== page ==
My Opening Farewell
It’s coming. The moment we’ve wondered about, dreaded, longed for, avoided, embraced: the moment we leave France. Every day recently we’ve asked ourselves whether today will be the day we decide, and every day the answer has been no, let’s do anything but make that final call. Let’s do crossword puzzles, take a trip, do the recycling, go out to lunch, learn how to use the gramatically gorgeous passé simple, buy something heavy and impractical to ship, you get the picture. Do anything but decide whether to go or stay.
And so I’ve been leaving you, dear friends of French Letters, a bit high and dry, while we ourselves have been à la dérive, drifting aimlessly, unable to commit, even to ourselves, to casting off yet again for another shore. We love our life here and hate to leave it, but we’ve come to see that we have to get out from under its spell in order to understand where our future really lies. And if you’ve been reading since the beginning of this adventure you’ll remember that once we had another life that we could barely bear to leave. We don’t know if it’s still there, but we need to go and find out.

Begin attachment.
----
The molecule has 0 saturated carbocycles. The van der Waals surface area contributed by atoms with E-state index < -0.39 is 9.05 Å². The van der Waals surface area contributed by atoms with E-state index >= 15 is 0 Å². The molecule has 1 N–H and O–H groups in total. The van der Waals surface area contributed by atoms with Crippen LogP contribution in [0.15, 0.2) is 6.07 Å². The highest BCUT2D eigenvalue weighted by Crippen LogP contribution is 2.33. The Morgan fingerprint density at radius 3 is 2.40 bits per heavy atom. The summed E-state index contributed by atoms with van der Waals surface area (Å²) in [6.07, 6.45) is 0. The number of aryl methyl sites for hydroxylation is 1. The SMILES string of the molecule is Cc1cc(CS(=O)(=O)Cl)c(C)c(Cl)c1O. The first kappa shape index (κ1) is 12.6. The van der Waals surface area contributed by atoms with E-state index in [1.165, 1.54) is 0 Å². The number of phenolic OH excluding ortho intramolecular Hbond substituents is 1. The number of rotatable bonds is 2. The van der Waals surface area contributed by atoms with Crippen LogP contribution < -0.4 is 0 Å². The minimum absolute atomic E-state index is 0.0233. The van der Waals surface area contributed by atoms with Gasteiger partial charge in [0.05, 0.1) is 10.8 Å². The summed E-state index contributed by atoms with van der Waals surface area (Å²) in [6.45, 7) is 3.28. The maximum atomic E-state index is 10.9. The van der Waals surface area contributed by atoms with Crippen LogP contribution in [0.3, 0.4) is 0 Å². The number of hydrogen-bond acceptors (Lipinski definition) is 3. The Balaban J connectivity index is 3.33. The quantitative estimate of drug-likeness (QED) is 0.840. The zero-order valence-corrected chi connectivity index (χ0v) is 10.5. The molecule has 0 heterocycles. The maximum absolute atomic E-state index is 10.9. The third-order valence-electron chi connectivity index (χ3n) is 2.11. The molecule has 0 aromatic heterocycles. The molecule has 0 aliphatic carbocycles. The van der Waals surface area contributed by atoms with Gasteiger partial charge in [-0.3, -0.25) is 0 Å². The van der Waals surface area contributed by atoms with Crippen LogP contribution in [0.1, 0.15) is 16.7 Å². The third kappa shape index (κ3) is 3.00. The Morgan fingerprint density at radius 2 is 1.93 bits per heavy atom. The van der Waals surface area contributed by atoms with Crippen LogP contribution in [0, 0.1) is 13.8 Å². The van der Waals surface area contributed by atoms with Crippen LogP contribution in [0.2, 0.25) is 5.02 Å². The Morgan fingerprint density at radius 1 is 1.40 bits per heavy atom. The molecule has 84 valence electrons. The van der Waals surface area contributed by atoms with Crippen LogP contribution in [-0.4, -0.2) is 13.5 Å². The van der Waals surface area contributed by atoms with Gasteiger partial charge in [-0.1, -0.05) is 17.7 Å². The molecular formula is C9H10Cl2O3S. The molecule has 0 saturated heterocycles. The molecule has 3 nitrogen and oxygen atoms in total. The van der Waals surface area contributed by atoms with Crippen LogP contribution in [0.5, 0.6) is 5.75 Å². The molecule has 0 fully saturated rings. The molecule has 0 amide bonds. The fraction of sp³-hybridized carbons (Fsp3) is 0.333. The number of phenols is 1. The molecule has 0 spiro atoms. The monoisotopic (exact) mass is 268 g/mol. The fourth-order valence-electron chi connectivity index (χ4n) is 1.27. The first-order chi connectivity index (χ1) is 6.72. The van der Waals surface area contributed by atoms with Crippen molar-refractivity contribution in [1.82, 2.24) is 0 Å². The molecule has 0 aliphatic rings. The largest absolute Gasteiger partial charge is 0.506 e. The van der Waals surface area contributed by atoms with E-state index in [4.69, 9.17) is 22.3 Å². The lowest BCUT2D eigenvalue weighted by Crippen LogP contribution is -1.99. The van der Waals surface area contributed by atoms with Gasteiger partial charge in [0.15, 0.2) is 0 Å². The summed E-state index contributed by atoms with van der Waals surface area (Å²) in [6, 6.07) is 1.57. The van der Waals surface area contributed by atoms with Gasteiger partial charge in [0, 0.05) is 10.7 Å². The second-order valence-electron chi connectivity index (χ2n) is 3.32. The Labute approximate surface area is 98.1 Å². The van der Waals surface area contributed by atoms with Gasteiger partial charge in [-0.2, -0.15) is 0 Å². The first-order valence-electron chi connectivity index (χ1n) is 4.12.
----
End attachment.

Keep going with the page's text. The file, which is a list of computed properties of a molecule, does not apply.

So “come, friend who’s been with me on this long journey, let your horse rest a while, while you drink a few drops of wine without letting yourself become drunk.” That will be my motto for the next two months, as we collect ourselves, our cats, our multitudinous memories and much-multiplied bunch of belongings, and get ready to head westward.
We’ll still travel France’s addictively lush paths together for a while, we’ll drink and eat the best of the season and toast our friendships, but our horses will be taking it easy, gathering strength for the journey ahead, and we won’t permit ourselves to become too intoxicated with what we see in the meanwhile. Because that’s how we got where we are today, having drunk deeply of the oh so sweet vie française, and now it’s time to pause, emerge, and breathe the air of change once again.
I hate goodbyes, and it’s not time for them yet. But goodbye is in the air, along with the last winds of winter. Spring will be here soon, the season of change, and spring is no time for regret. As usual, Jackson Browne said it best:
“There’s a train every day, leaving either way
There’s a world, you know
You’ve got a ways to go
And I’ll soon believe it’s just as well
This is my opening farewell.”